Is Perception the Reality?
June 13, 2011 Doug Mewmaw
On a recent training engagement, I visited a very popular American company. This company fit the profile of ones that I have visited before. In this case, the customer had a Power System 570; i5/OS V5R4 and IBM i 6.1; and had CPU running redline at 100 percent of utilization, using shared resources between LPARs. Support consisted of a help desk (Level 1 support) and a systems analyst (Level 2 or 3), and the entire IT support staff for the IBM i environment was four system admins.
During the week-long class, we talk about best practice performance guidelines and teach the performance management methodologies for creating an environment where we not only have an efficient running system, but where all internal and external customers are happy. One of the vital things we teach in class is the importance of structured monthly reporting. The goal is to give management peace of mind that the systems are being managed within best practice guidelines. Even more important, structured monthly reporting puts everyone on the same page in regards to performance. The following graphic is a great real-life example where we show the response time service level and how the metric has been performing historically:
Here we show where response time is trending upward. When we look at the previous month, we graded the metric at about a C+ (78 percent) If our kids bring home a C+ grade, as parents we start to investigate why. Do we need a tutor? Is our child turning in the homework? Managing system performance is exactly the same mentality. In this example, we definitely have a tuning opportunity.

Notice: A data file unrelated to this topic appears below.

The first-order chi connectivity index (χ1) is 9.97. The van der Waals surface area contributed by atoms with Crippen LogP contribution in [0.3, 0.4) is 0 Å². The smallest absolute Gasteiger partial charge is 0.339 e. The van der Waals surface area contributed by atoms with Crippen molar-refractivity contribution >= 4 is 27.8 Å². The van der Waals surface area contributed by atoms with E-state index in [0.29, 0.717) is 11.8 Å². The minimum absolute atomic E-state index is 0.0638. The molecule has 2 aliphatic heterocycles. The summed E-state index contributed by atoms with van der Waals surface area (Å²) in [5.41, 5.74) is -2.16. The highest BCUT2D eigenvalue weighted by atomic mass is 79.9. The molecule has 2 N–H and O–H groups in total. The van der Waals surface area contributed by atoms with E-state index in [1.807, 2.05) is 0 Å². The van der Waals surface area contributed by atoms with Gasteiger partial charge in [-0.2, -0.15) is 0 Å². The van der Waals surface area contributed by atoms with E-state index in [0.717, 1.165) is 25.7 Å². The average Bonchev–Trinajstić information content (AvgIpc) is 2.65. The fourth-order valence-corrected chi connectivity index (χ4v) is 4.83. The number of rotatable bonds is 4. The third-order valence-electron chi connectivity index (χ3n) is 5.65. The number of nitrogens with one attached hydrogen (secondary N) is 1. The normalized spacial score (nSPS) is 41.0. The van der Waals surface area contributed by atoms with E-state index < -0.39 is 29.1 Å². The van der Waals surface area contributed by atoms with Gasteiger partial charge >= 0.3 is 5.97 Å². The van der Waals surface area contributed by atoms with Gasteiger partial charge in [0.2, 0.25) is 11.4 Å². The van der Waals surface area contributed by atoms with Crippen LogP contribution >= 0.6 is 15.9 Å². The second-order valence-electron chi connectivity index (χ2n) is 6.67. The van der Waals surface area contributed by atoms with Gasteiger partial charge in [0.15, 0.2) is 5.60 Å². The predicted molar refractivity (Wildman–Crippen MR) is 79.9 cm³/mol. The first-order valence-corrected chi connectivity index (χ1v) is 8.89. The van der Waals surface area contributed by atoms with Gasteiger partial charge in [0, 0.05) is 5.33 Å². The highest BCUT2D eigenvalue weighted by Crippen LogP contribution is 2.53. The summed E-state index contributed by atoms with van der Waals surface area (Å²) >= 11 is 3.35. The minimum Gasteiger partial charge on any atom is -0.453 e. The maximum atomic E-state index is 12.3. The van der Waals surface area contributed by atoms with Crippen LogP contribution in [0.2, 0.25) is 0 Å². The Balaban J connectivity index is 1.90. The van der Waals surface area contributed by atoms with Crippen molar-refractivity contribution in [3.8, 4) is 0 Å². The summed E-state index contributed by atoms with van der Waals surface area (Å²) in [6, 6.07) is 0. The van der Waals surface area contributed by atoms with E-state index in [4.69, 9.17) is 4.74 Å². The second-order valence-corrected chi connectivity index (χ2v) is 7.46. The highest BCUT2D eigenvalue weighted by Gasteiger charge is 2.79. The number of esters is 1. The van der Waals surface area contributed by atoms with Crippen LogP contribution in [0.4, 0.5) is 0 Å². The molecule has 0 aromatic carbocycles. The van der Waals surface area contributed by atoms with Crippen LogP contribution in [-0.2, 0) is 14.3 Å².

For a lot of you out there, structured monthly reporting is not done on a regular basis. Worse yet, some customers tell me they’ve never done structure monthly reporting. My analogy would be sending your child to school and never having a report card. How would you ever know what level your child (or your company) is performing at?
When we encounter performance issues like the one above, I always ask a key performance management question:
In other words:
More often than not, everyone in class starts looking at each other for answers. In those cases where there is no structured monthly reporting, I ask the following question:
In other words, how do know when the system is performing well? Here is the answer I hear way too often:
When the phone rings, we know we have a problem. When it doesn’t, we know we are OK.
Which leads me to my next question: Is the perception really the reality?
Let me share a story from my first job. I worked at a full-service gas station when gasoline was .51 a gallon. This was 1976.
When gasoline reached $1 per gallon, people were outraged. People then stopped being mad. When gasoline reached $2, there was more outrage. People stopped being mad. When gasoline reached $3, people again were outraged, but later the outrage subsided. Why does this phenomenon always occur?
When gasoline reached a new price barrier (i.e., the first time it hit $1), customers were definitely upset. In the chart below, notice that gasoline was $1 to $2 for 672 weeks!?! The problem is the new price barrier becomes the norm. People simply get use to the higher prices.
Historical Gasoline Prices